From 'cheap brand' to Hugh Jackman: the unlikely Micromax story

Firstpost spoke to Shubodhip Pal, Micromax's chief of marketing officer, to understand the Hugh Jackman move.

Micromax, the Indian smartphone brand has certainly come a long way, upping the ante with an aggressive global strategy by signing on Hugh Jackman as its brand ambassador, earlier this month.

IDC's (International Data Centre which tracks technology data) Q2 results compilation showed that the company had a 22 percent market share in the Indian smartphone market and that it was giving Samsung a run for its money.

CMO of Micromax Shubhodip Pal.

CMO of Micromax Shubhodip Pal.

More recently Micromax launched a new smartphone, its first full HD screen device, the Canvas Turbo. As far as the Indian smartphone market story is concerned, Micromax has clearly emerged as the biggest home-grown name and now the company is is making plans to acquire a global audience.

We spoke to Shubhodip Pal, Micromax's chief of marketing officer, to understand the Hugh Jackman move.

Firstpost: Your co-founder Rahul Sharma spoke in a recent interview about launching 4G phones in India. How big a market do you see that to be and what is the pricing that we could expect?

Pricing we're still not sure but the product is in the last stages. As far as India's 4G market is concerned, it depends on when the licenses are through completely and how well the spectrum is aligned to the entire width, at least in the major cities. Yes (4G) is the next leap in the level of technology but if I don't get the 4G experience say outside major cities then it's of no use to me.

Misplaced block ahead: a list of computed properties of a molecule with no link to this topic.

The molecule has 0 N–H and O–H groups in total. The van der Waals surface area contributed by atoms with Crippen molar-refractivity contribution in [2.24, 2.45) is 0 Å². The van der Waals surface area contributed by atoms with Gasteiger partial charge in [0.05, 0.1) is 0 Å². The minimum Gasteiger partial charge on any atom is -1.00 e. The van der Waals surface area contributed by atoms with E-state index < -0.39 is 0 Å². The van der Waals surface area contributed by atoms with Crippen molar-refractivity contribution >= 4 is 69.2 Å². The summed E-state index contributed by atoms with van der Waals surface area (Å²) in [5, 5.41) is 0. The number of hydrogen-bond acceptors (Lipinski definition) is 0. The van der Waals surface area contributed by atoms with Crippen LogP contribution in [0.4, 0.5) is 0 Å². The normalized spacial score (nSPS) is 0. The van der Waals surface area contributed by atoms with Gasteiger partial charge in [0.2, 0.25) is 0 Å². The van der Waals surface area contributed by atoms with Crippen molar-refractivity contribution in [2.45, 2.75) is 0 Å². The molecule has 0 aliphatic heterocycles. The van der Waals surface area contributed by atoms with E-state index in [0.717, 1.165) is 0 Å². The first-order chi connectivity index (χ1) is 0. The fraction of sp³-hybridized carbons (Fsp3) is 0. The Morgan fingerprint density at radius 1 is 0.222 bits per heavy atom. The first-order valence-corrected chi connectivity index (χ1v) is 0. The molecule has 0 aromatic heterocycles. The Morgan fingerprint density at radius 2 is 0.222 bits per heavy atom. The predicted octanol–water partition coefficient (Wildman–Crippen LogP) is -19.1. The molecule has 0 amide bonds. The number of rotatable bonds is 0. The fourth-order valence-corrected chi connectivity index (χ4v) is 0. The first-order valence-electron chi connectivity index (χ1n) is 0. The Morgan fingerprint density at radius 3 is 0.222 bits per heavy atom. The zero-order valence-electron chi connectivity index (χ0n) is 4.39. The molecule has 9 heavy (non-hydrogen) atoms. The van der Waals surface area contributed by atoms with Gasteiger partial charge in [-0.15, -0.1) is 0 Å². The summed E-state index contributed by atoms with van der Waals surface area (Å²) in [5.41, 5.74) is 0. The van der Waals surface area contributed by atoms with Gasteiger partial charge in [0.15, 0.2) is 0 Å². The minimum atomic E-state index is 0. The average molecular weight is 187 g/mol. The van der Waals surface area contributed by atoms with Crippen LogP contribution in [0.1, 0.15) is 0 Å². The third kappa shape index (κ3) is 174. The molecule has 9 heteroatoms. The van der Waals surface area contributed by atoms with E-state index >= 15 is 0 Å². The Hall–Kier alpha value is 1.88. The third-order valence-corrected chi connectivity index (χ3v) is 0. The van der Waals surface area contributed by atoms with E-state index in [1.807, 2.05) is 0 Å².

As far as other markets are concerned, they are pretty well-entrenched with 4G and as we move to another market, then definitely our 4G product is part of the portfolio.

You were quoted as saying once in an interview that Micromax is now shedding its image of cheap phones. How has that process been perceived by your consumers.

As far as cheap brands are concerned, I'm not sure what the rest of the competition is perceived as. However Micromax is pretty much seen in the middle of the spectrum, we were neither seen as cheap or too expensive. Micromax was always in the middle of the spectrum and that gave us an opportunity to move the brand to the higher end of the spectrum.

Yes, we did get pulled into the cheap brand tag initially, but we are not cheap, we were always affordable. It wasn't just about hardware but also to give users a good software. We did that with Canvas Music phone which had JBL headsets and for software we had tie-ups with Gaana, etc.

With our recent launch of Canvas Turbo, aligning our brand with Hugh Jackman meant that there's been a great buzz for our brand. We recently associated with Vogue in Mumbai for a Shopping Festival and then we aligned with them for the Vogue Fashion Fund, where upcoming designers used a Canvas Doodle 2 to designing. That segment of the audience was discussing our brand and that's exactly where we want to be.

We are moving away from this cheap-fuddy image that everyone puts us in. Just because we manufacture in China, doesn't mean we are a Chinese brand. Even Apple, Samsung produce in China.